Designing a prefabricated and/or affordable home is the stuff of most architects’ dreams. Frank Lloyd Wright wanted to build Ursonia, an urban utopia of low-cost well-designed homes.

Architecture awards often include entries that repurpose old shipping containers or homes that arrive at the back of semi-trailer. Yet few architects have managed to find a big enough market at the right price.

When the former dean of architecture at the University of Newcastle Lindsay Johnston was studying architecture in the 1960s, everyone thought houses of the future would be made in factories, he said.

That hadn’t been realised. “The great teeming masses don’t want prefab houses, and that’s the problem.

Only 3 per cent of Australians live in a home designed by an architect. And Johnston says there is a disconnect between what Australians want from a home – very often more traditional styles – and what they want from their cars and computers – sleek modern lines.

He said maybe the time had come for modern prefabricated houses, especially given an increased appetite for greener and more affordable housing.

In 2005, Stutchbury designed a cardboard house that was displayed outside the Opera House.

“Every architect is an idealist,” said Stutchbury, explaining the prefab dream. “You want to provide architecture to the community. I’ve always felt like that. That’s why we have always done additions.”

Stutchbury said he had often been asked to design a prefabricated prototype. When he met Martin, he felt confident that he was someone who would take on the “sustainability, the aesthetic, the rigour – and who had the energy to do that.”

Peter Stutchbury and entrepreneur Oscar Martin have partnered to design a series of prefabricated homes called Dimensions X that can be ordered online, with pop ons and variations to suit individual owners.Credit:Dimensions X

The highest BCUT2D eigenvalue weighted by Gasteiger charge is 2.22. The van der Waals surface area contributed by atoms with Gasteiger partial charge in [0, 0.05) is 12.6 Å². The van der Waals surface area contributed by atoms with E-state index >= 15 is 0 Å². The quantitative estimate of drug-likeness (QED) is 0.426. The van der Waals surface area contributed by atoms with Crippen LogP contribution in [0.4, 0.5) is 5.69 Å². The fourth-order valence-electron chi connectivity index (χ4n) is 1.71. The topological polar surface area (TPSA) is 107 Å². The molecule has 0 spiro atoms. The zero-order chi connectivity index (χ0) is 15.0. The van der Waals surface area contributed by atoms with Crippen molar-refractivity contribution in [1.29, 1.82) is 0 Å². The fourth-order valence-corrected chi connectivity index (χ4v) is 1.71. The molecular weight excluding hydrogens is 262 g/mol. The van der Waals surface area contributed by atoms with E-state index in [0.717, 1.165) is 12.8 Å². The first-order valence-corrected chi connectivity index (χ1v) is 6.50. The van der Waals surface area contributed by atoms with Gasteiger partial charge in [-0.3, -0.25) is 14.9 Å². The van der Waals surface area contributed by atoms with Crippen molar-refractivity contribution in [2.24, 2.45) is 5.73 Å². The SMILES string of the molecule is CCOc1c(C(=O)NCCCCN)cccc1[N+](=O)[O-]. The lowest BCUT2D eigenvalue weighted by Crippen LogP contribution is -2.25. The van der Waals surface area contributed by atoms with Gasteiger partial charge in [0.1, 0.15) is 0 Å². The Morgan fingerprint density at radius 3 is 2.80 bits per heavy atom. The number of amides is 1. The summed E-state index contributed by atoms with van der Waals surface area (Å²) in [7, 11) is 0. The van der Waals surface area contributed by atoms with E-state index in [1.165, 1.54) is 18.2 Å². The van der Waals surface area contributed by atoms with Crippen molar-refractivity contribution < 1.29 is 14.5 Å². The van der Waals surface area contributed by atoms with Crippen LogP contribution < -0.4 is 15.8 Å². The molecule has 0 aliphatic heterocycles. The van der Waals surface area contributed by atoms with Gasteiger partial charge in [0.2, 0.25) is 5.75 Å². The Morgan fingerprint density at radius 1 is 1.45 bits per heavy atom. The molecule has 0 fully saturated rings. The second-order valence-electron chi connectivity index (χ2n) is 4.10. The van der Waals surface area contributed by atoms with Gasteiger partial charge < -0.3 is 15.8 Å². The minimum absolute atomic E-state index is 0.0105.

Martin developed an interest in building after selling Pedestrian.TV to the Nine Entertainment Co. (the owner of this masthead) in 2015.

He decided to knock down the worst house in a Bondi, and build a new one while undertaking a building diploma. The expense and waste led him to research pre-fabricated houses.

He discovered beautiful models in Scandinavia and Japan. Yet there was nothing to compare in Australia. “Everything I looked at was literally a rectangle on a concrete box. Massively destructive to the environment, nothing was flexible, and it didn’t reflect the site,” he said.

At the other end of the market were spectacular architect-designed homes that most people couldn’t afford.

“ [I thought] wouldn’t it be wonderful to live in a Peter Stutchbury, an architect-designed house that has 40 years of incredible thinking and experience?” said Martin.

Martin plans to use his vineyard Krinklewood Estate at Broke to build 17 different versions of Dimensions X, including a mobile studio on a standard box trailer. It converts to sleep two people.

The Dimensions X is designed to be ordered online. The final pricing has yet to be determined.

The author is a lay juror on the panel deciding the Australian Institute of Architects’ NSW Award for new housing. Winners will be announced in July.